By Femi Aribisala
Jesus told the Sadducees who came to challenge Him on the resurrection: “You are mistaken, not knowing the Scriptures nor the power of God.” (Matthew 22:29).
There are two vital requirements for knowing the truth of God. We must know the scriptures and we must know the power of God. When we combine these two essentials, we easily discover that free will does not exist.
God is sovereign
If man has free will, then God cannot be God. If man can act independently of God, then God does not control everything.
However, God tells us in the scriptures that He alone controls everything. He says: “I alone am God! I am God, and there is none like me. Only I can tell you the future before it even happens. Everything I plan will come to pass, for I do whatever I wish.” (Isaiah 49-10).
God does not just know the end from the beginning. He determines the end from the beginning. This is because He is the Uncaused cause of everything: “For of Him and through Him and to Him are all things, to whom be glory forever. Amen.” (Romans 11:36).
Everything has a cause, except God. God causes everything to happen. Where does this leave man? Man is simply an instrument of God.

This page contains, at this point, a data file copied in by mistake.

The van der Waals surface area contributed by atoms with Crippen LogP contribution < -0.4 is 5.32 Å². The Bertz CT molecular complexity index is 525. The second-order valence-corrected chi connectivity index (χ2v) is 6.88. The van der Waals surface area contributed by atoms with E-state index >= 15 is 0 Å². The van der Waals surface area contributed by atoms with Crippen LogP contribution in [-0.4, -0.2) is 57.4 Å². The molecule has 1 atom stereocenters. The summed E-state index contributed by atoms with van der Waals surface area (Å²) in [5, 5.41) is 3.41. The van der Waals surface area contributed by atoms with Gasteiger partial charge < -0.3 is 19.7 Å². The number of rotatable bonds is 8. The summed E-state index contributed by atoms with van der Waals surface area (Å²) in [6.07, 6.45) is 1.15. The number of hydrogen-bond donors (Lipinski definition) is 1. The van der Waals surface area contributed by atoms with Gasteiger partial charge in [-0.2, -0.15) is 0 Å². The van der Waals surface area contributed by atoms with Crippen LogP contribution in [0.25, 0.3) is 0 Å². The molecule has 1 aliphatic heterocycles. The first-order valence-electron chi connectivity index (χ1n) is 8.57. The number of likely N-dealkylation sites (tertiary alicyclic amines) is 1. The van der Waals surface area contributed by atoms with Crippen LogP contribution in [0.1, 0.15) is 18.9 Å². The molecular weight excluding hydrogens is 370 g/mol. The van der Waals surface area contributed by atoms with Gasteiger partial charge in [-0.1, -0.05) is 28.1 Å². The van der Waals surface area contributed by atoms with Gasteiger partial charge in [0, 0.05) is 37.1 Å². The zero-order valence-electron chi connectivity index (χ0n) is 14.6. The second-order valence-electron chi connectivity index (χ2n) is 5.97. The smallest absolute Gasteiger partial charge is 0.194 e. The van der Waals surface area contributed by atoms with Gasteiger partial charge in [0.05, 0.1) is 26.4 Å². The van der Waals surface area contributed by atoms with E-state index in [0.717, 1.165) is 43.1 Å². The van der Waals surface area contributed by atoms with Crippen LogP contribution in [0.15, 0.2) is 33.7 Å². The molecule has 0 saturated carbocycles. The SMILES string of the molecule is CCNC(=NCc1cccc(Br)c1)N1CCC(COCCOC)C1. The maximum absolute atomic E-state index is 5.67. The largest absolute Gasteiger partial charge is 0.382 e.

Everything about man is predetermined: “In Him also we have obtained an inheritance, being predestined according to the purpose of Him who works all things according to the counsel of His will.” (Ephesians 1:11).
God knows our thoughts. He says: “I know the things that come into your mind, every one of them.” (Ezekiel 11:5). Moreover, He determines what they are: “The king’s heart is in the hand of the Lord, like the rivers of water; He turns it wherever He wishes.” (Proverbs 21:1).
If man has free will, our prayers cannot even be answered. Have you ever asked God to give you favour with someone? How can He answer this prayer if the man has free will? To answer, God must overrule whatever free will he has. But the truth is that he has none.
When the Israelites were in Egypt, God turned the heart of the Egyptians to hate His people. (Psalm 105:25). But when they were in Babylon: “He also made them to be pitied by all those who carried them away captive.” (Psalm 106:46).
Every word that we speak is also determined by God. Solomon says: “The preparations of the heart belong to man, but the answer of the tongue is from the Lord.” (Proverbs 16:1).
Indeed, God has used my mouth to speak to me. He does not only do this sometimes: He does this all the time with everybody.
He says in Isaiah: “My words which I have put in your mouth, shall not depart from your mouth, nor from the mouth of your descendants, nor from the mouth of your descendants’ descendants, from this time and forevermore.” (Isaiah 59:21).
Accordingly, Jesus never spoke His own words. He says: “The word which you hear is not Mine but the Father’s who sent Me.” (John 14:24).
Furthermore, every step we take is determined by God. The Wise Man says: “A man’s steps are of the Lord; how then can a man understand his own way?” (Proverbs 20:24). This is validated in Jeremiah: “The way of man is not in himself; it is not in man who walks to direct his own steps.” (Jeremiah10:23).